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Manchester Urban Institute

Call for papers: RGS-IBG Annual International Conference 2018

16 January 2018

The Royal Geographical Society (with the Institute of British Geographers) 2018 conference will take place at Cardiff University, 28–31 August 2018 and is titled 'From everyday proper-politics to institutional activism: Exploring the landscapes of political resistances and mobile policy'.

Current geographic interest in the spatial dimensions of policy has focused largely on mobility, examining how policy models and best-practice exemplars are circulated, mutate and get assembled within particular places. Much of this literature has focused on positive mobility, how policies have been successfully mobilized and implemented elsewhere. Yet, the implementation of new policies from elsewhere is not without contention, debate and resistance, the result of which can be policy mutation, and/or failure. This session seeks to examine such frictive elements within policy mobilities research. What are the actual practices of resistance to the implementation of policies from elsewhere and what political possibilities do such practices hold? Alternatively, how have mobile policies been used by activists to engage social and political change? This session calls for papers that analyse how everyday ‘properly political’ acts are mobilised in response to ‘fast policies’ (Peck and Theodore 2010) and entrenched neo-liberal hegemony across public, institutional, and private spaces. We seek to understand and consider what possibilities there are for ‘counter-mobilities’ and alternative policy experiments (Temenos 2017).

Challenging the bounded and nation-state centrism of policy transfer literature, work on policy mobilities has focused, among other topics, on policy assemblages across multiple overlapping and interconnected sites and spaces (Prince 2010, Cochrane and Ward 2012), the significance of institutional infrastructures such as conferences (McCann 2011, Cook and Ward 2012) and the influence of global management consultants, middling bureaucrats and ‘policy gurus’ in shaping major urban development projects and mega-events (Larner and Laurie 2010, Rapoport 2015, Chang 2017). We ask what insights might emerge when the social processes of resistance by actors working within and between institutions are examined. What is their role in negotiating, slowing, or resisting neo-liberal or authoritarian forms of policy mobility? What possibilities are there to incorporate alternative, progressive, or radical ideas into governance institutions or even rethinking the institutions themselves?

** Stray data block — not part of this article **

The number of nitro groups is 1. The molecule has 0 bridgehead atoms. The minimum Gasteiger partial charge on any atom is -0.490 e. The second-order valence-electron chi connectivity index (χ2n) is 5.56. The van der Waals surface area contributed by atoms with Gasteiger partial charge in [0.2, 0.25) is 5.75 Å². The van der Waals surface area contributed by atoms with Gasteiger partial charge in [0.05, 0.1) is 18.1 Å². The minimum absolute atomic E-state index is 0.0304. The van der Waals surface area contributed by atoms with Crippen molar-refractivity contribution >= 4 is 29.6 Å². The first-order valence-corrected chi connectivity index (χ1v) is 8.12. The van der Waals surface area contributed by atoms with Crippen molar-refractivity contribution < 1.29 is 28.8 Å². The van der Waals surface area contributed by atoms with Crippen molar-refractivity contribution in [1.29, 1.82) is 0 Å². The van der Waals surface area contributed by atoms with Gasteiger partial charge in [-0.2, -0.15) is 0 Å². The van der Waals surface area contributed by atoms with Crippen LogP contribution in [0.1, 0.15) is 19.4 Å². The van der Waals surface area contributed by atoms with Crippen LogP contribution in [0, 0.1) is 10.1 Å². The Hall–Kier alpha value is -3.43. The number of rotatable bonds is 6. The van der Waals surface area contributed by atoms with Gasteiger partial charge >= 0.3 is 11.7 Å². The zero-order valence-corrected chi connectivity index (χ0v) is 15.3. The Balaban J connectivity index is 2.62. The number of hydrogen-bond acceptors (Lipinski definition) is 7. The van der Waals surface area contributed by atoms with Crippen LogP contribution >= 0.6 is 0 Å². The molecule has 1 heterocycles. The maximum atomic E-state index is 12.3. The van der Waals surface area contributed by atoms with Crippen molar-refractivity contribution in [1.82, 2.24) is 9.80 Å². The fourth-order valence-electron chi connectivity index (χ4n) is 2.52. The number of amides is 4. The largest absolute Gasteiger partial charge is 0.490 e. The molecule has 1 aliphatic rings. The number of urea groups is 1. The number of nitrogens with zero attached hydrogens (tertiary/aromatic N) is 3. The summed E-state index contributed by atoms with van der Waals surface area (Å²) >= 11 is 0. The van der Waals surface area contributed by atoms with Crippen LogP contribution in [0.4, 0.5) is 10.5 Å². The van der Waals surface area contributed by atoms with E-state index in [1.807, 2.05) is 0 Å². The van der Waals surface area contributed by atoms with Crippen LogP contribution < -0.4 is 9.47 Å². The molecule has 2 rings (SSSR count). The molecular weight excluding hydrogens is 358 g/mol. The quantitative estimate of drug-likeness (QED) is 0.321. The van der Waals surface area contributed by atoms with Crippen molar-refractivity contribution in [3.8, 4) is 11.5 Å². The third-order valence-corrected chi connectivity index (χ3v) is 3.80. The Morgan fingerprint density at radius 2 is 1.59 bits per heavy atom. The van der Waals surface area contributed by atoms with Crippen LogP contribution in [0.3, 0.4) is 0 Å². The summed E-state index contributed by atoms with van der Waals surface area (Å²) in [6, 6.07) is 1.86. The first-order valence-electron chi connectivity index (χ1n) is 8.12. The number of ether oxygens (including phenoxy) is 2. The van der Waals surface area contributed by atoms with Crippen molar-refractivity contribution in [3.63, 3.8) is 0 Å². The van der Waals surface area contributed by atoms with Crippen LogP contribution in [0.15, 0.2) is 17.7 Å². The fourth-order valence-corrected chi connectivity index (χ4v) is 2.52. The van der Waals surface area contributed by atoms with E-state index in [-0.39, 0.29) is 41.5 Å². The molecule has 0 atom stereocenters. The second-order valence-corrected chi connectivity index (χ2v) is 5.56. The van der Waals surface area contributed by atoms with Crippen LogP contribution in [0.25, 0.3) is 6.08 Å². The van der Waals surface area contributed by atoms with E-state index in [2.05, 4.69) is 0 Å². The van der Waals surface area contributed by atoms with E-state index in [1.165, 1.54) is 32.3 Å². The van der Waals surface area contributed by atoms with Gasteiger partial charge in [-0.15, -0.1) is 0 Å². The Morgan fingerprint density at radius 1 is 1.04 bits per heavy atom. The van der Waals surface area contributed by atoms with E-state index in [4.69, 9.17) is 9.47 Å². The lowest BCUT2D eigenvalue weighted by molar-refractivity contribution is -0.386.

Paper topics can address, but are not limited to the following questions:

• What forms of solidarity, movements, and resistances exist in relation to mobile policy?
• How are transnational solidarities contesting policy organized through everyday political acts and urban politics?
• Where are policy activists located within resistance networks?
• What are the spatial dimensions of resistance, reform, progressive and more radical politics as they relate to policy mobility?
• What role do institutional actors play in resistance to imported neo-liberal or authoritarian policy?
• In what ways do formal local and national governmental decision-making channels and political procedures slow, resist or re-shape the rapid circulation of transnational policy mobilities?
• Are new opportunities opened up for local opposition and resistance to policy churn through processes of devolution and state re-scaling?

Please send abstracts (<250 words), title, author affiliation and email address to Cristina Temenos ( and Colin Lorne ( by January 31 2018.


- Chang, I.C.C., 2017. Failure matters: Reassembling eco-urbanism in a globalizing China. Environment and Planning A, p.0308518X16685092.
- Cochrane, A. and Ward, K., 2012. Researching the Geographies of Policy Mobility: Confronting the Methodological Challenges, Environment and Planning A: Economy and Space, 44(1), pp. 5-12
- Cook, I.R. and Ward, K., 2012. Conferences, informational infrastructures and mobile policies: the process of getting Sweden ‘BID ready’. European Urban and Regional Studies, 19(2), pp.137-152.
- Larner, W., and Laurie, N. 2010. Travelling technocrats, embodied knowledges: Globalising privatisation in telecoms and water. Geoforum, 41(2), pp. 218-226.
- McCann, E., 2011. Urban policy mobilities and global circuits of knowledge: Toward a research agenda. Annals of the Association of American Geographers, 101(1), pp.107-130.
- Peck, J. and Theodore, N., 2010. Recombinant workfare, across the Americas: Transnationalizing “fast” social policy. Geoforum, 41(2), pp.195-208.
- Prince, R., 2010. Policy transfer as policy assemblage: making policy for the creative industries in New Zealand. Environment and Planning A: Economy and Space, 42(1), pp.169-186.
- Rapoport, E., 2015. Globalising sustainable urbanism: the role of international masterplanners. Area, 47(2), pp.110-115.
- Temenos, C., 2017. Everyday proper politics: rereading the post‐political through mobilities of drug policy activism. Transactions of the Institute of British Geographers, 42(4), pp.584-596.

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RGS-IBG Annual International Conference 2018 

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